The use of predictive analytics further gets fueled due to marketer’s search for competitive advantage. Predictive analytics provides marketers information about the target audience groups that their competitors do not possess.
Marketers can efficiently define a target market, develop pricing more accurately, and can do a ton of other tasks which provide competitive advantage over competitors who don’t use predictive analytics.
How Predictive Analytics Benefits B2B Organizations
Whether an organization is a wealth or asset management firm or a B2B tech enterprise, predictive analytics presents an innovative way to capitalize on the data a business has about their prospects and clients. This data can be used to deliver a predictable and profitable pipeline of new business.
Forrester research substantiates that predictive marketing initiatives have been under way for some time and are delivering exceptional results:
- 97% of predictive analytics users benefit from predictive analytics
- 83% of predictive users state that they’ve experienced a considerable or high business impact by using predictive analytics, and
- 58% of respondents have surpassed their business marketing goals
Predictive analytical capabilities are increasingly becoming an operational priority for marketers especially in the time of the pandemic crisis. Here are some of the benefits that the predictive analytical techniques offer for the B2B marketers:
- Lead Prioritization: Predictive intelligence facilitates double digit increase in sales conversions by analyzing and decrypting the emerging needs and interests of buyers as they research and consume content on client sites. One can tap into the signals of the decision-makers and predict when they are going to buy, and what they are going to buy.
- Net new leads: By understanding the common attributes of the most successful and high-value leads, predictive analytics helps marketers analyze some attributes in any new audience that engages with their marketing message. This technique is particularly useful for improving leads from an external customer data supplier.
- Augmented customer data: The more information is available about the buyers, the easier it gets for them to tailor their messaging and communications to the pain-points of the buyers.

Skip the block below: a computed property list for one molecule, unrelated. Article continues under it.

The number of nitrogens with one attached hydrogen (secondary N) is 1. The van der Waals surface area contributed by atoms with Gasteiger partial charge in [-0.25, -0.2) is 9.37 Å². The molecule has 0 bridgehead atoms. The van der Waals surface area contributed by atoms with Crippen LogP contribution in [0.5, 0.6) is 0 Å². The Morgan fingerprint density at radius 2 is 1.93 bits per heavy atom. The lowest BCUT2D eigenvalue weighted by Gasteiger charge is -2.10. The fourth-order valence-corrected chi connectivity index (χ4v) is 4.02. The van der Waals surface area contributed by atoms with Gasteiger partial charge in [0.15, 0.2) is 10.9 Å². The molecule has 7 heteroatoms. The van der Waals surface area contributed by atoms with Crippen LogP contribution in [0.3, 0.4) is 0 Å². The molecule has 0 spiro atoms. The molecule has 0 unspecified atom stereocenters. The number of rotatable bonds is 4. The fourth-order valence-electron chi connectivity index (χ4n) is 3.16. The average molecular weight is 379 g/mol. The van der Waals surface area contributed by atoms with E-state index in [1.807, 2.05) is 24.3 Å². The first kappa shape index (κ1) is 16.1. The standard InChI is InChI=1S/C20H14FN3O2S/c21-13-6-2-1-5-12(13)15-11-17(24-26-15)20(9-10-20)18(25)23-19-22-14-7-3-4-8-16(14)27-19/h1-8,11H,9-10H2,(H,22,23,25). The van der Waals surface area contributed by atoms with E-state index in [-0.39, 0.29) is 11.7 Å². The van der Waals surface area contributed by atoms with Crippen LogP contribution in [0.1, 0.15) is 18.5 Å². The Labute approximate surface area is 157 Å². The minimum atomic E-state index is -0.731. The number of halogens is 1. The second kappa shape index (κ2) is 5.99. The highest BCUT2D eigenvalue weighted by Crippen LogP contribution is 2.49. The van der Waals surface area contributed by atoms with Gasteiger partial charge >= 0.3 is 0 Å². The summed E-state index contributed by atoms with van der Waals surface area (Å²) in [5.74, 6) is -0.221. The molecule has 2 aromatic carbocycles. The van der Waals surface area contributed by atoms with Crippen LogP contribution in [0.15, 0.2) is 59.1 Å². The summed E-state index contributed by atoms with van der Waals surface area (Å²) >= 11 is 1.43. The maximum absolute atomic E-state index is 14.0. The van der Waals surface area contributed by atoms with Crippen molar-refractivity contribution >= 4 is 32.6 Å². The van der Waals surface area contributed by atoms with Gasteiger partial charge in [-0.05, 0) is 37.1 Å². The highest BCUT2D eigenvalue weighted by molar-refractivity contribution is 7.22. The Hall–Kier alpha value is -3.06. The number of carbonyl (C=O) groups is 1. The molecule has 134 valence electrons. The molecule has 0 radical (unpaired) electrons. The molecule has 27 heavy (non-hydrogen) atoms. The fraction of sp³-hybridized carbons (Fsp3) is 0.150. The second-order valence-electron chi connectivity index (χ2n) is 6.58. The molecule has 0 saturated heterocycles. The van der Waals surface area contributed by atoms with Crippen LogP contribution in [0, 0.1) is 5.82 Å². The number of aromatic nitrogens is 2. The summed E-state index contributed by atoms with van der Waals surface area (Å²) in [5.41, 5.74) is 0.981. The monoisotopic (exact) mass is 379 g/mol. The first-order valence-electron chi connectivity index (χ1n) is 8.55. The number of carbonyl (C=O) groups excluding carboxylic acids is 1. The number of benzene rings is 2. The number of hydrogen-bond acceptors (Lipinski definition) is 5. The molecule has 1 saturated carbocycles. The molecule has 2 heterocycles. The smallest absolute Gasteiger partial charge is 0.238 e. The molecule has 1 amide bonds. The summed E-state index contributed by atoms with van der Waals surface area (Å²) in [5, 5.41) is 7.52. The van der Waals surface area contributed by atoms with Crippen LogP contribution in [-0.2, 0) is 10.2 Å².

Amalgamating buyers’ information with predictive analytics allows marketers to trace the right patterns or traits including the emerging needs or the traits of the buyers.
- Real-time CRM Segmentation: The CRM data is growing for businesses day by day transcending the firmographic details to real-time needs. This allows more sophisticated segmentation which then results in a laser focus on the right leads with the right message. Real-time segmentation makes campaigns more successful as the budget and resources are focused on who all in the market are willing to buy.
- Content Recommendation: Predictive analytics allows companies to analyze the next-best content that can be shown to the target audience groups. Content recommendation comes from algorithmic personalization – by passing the unsophisticated and arduous preset automation rules that typically power marketing automation and content recommendation.
- Retargeting: Retargeting based on predictive data means that organizations can possibly remarket to their internet audiences based on their likely purchase intent, rather than just working on the basis of predictive data.
- Identify Buyers’ Needs: Knowing where your buyers are allows you to target your budget for optimum results. Predictive events allow you to determine the events to participate in, where to go next with your content strategy and even how to improve your digital marketing results.
Predicting the future can actually give you more control over it, making you achieve new business heights, especially during the uncertain times following the pandemic crisis.
This will help you sustainably develop your business, as well as, optimize your revenue goals. B2B marketers must use predictive data to their respective advantages to increase pipeline and buyers’ engagement while reducing marketing complexities.